Acquaintance and Self-Knowledge

  • Bethany Ansell

Student thesis: Phd


Self-knowledge is the knowledge we have of our inner lives. In this thesis I develop and defend an account of a particular kind of self-knowledge: our first-person knowledge of our current conscious mental states. Such states include (but are not limited to) our own current perceptual experiences, pains, sensations, and imagery. I argue that self-knowledge of these states is possible because we have a special kind of access to them. This access takes the form of a relation of awareness, between a subject and the phenomenal properties of their current conscious states, which has certain epistemic and metaphysical features. This relation of awareness I call 'acquaintance'. It is because we are aware of our current conscious states in this way that we are able to form judgements about them. These judgements, when properly justified, amount to self-knowledge. My account is made in three stages. Firstly, I give an argument for the features of the acquaintance relation. I argue that these features constitute an awareness of the phenomenal properties of our conscious states which is epistemically secure enough to form the basis of self-knowledge. Secondly, I argue that our current conscious mental states are individuated by their phenomenal properties. Hence, by being acquainted with a state's phenomenal properties, we can be aware of both what kind of mental state it is (its state type), and what the state represents (its content). This gives us all the information we need to be able to form judgements in which we accurately self-ascribe these states. Finally, I explain how it is that these self-ascriptions are justified. I argue that the resulting account - the Acquaintance Account - explains our first-person knowledge of current conscious states.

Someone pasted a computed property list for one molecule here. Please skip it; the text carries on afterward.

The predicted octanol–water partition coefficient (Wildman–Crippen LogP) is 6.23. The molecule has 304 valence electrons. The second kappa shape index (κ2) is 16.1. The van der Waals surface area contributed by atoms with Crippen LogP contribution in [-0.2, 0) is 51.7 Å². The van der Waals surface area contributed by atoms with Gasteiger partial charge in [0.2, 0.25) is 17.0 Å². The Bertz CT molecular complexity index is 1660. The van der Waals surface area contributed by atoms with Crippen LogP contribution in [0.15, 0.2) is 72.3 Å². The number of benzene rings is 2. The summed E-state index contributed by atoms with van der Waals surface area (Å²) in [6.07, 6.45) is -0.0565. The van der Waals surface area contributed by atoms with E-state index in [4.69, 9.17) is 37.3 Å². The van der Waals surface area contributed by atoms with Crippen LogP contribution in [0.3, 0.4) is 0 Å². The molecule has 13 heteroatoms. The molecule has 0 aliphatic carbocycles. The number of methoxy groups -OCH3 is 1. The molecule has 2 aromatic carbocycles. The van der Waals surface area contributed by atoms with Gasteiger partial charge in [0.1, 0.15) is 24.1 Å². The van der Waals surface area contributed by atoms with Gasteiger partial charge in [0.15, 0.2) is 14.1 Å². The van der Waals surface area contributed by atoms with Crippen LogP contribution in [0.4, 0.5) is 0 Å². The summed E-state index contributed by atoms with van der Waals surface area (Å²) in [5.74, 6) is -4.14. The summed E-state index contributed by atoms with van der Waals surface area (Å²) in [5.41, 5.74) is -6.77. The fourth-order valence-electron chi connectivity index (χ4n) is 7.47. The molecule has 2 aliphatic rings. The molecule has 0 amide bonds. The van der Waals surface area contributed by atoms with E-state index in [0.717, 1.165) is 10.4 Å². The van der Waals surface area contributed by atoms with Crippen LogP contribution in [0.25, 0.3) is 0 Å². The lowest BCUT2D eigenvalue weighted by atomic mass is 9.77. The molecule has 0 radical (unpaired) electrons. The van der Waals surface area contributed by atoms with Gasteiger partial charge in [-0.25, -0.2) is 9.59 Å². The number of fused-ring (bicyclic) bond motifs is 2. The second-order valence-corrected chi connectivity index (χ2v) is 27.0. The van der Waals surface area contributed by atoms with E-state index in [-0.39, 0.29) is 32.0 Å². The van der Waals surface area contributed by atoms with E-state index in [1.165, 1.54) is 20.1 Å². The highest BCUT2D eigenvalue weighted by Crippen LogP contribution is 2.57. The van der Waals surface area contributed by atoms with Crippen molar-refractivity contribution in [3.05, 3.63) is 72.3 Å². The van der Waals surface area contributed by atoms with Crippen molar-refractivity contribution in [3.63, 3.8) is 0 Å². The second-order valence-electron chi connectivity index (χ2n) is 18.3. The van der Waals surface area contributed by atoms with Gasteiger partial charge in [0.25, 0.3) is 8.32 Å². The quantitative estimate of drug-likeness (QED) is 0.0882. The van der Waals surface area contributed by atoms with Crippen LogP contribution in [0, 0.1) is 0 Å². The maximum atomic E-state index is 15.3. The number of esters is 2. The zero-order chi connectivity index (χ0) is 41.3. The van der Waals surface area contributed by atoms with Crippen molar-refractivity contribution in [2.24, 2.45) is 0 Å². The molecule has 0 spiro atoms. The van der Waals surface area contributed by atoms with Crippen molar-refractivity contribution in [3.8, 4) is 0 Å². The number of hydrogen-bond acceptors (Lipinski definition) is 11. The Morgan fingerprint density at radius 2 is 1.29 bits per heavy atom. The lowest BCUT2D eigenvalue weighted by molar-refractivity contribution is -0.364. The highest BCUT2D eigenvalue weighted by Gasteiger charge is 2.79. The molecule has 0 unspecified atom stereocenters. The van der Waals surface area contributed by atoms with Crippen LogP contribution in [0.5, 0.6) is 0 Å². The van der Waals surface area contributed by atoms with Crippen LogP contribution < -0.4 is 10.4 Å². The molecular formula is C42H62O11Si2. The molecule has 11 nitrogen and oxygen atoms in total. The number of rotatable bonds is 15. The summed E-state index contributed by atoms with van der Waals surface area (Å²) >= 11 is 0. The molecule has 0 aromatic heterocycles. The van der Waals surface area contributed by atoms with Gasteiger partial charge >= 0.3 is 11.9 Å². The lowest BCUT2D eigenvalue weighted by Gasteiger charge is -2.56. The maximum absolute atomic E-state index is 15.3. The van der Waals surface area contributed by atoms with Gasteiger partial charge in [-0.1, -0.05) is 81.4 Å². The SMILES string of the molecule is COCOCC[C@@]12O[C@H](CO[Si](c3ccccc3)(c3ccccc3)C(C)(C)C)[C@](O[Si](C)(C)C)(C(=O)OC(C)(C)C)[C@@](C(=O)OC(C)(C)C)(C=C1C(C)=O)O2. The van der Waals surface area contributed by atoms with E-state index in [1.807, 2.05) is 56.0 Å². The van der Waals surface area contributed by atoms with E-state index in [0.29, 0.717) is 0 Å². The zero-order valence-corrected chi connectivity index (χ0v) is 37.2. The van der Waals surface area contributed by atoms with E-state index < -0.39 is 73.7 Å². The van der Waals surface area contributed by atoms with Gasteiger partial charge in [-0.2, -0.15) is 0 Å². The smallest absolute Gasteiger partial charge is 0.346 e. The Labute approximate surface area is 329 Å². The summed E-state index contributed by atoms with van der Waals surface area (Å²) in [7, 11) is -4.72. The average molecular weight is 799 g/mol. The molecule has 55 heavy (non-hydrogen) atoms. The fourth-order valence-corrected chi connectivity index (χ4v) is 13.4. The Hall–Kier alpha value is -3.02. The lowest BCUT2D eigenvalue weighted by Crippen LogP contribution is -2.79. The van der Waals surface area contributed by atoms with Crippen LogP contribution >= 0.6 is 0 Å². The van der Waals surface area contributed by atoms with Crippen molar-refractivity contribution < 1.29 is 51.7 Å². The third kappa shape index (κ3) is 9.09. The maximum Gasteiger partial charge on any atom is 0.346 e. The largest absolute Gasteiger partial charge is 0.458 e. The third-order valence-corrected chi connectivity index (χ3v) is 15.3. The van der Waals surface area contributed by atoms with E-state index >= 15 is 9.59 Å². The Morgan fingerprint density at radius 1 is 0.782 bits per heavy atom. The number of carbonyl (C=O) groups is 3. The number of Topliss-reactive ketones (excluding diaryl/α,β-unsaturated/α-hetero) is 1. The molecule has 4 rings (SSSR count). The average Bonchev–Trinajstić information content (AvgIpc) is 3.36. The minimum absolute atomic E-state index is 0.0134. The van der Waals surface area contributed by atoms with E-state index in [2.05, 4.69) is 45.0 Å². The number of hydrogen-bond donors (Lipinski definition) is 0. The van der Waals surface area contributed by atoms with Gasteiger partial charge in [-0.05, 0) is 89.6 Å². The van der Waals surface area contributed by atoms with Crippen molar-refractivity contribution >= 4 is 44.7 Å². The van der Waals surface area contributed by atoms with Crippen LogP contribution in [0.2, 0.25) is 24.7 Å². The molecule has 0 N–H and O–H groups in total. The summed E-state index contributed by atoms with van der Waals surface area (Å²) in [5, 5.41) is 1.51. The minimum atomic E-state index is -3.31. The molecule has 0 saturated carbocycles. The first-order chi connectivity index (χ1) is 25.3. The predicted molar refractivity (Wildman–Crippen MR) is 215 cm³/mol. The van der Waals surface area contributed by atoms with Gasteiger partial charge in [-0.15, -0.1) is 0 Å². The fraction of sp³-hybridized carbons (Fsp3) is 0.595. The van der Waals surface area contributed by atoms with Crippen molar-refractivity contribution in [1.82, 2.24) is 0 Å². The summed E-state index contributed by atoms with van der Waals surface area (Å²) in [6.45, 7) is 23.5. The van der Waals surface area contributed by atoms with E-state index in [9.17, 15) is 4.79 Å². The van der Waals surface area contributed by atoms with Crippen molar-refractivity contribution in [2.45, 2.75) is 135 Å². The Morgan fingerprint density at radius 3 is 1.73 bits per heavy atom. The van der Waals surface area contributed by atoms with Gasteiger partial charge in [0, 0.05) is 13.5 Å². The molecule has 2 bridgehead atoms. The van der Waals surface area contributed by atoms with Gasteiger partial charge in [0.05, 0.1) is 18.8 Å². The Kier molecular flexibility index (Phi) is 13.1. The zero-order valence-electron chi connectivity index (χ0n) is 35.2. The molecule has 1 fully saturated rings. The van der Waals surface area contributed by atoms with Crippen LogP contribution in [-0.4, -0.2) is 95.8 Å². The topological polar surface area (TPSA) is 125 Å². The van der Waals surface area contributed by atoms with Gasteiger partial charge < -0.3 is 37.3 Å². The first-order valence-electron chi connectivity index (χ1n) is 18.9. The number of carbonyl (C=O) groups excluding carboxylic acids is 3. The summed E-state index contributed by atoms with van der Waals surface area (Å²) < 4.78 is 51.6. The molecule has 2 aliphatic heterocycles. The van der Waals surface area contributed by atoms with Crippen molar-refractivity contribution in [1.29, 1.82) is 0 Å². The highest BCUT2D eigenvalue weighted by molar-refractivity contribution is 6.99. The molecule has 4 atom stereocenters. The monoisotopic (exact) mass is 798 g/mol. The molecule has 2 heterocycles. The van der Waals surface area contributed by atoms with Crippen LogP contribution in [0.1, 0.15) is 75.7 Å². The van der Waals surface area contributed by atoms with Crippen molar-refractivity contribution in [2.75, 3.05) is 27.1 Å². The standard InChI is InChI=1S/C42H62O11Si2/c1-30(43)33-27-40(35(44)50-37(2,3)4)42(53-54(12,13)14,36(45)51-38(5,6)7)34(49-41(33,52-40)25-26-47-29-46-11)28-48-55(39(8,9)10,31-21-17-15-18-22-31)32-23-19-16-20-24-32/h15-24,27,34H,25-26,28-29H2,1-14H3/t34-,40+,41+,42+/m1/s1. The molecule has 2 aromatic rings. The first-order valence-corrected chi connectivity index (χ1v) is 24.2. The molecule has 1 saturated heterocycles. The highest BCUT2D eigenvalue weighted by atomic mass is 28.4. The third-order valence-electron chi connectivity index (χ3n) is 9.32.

Date of Award1 Aug 2023
Original languageEnglish
Awarding Institution
  • The University of Manchester
SupervisorFrederique Janssen-Lauret (Supervisor) & Joel Smith (Supervisor)


  • Self-knowledge
  • Acquaintance
  • Epistemology
  • Philosophy of Mind

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